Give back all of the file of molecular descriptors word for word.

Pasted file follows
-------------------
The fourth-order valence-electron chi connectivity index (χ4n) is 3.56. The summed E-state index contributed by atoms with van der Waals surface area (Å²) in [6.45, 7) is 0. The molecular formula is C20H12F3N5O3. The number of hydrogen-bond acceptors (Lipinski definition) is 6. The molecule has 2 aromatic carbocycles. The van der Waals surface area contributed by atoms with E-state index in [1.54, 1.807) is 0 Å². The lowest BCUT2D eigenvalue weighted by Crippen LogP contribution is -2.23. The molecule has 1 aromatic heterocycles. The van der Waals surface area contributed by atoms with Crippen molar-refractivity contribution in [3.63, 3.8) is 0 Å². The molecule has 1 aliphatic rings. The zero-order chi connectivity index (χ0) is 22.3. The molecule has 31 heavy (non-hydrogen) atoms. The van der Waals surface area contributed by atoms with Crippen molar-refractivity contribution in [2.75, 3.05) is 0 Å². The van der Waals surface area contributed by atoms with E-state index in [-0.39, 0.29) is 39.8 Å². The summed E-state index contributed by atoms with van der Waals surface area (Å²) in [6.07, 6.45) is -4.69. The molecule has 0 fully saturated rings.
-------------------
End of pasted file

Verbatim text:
The fourth-order valence-electron chi connectivity index (χ4n) is 3.56. The summed E-state index contributed by atoms with van der Waals surface area (Å²) in [6.45, 7) is 0. The molecular formula is C20H12F3N5O3. The number of hydrogen-bond acceptors (Lipinski definition) is 6. The molecule has 2 aromatic carbocycles. The van der Waals surface area contributed by atoms with E-state index in [1.54, 1.807) is 0 Å². The lowest BCUT2D eigenvalue weighted by Crippen LogP contribution is -2.23. The molecule has 1 aromatic heterocycles. The van der Waals surface area contributed by atoms with Crippen molar-refractivity contribution in [3.63, 3.8) is 0 Å². The molecule has 1 aliphatic rings. The zero-order chi connectivity index (χ0) is 22.3. The molecule has 31 heavy (non-hydrogen) atoms. The van der Waals surface area contributed by atoms with Crippen molar-refractivity contribution in [2.75, 3.05) is 0 Å². The van der Waals surface area contributed by atoms with E-state index in [-0.39, 0.29) is 39.8 Å². The summed E-state index contributed by atoms with van der Waals surface area (Å²) in [6.07, 6.45) is -4.69. The molecule has 0 fully saturated rings.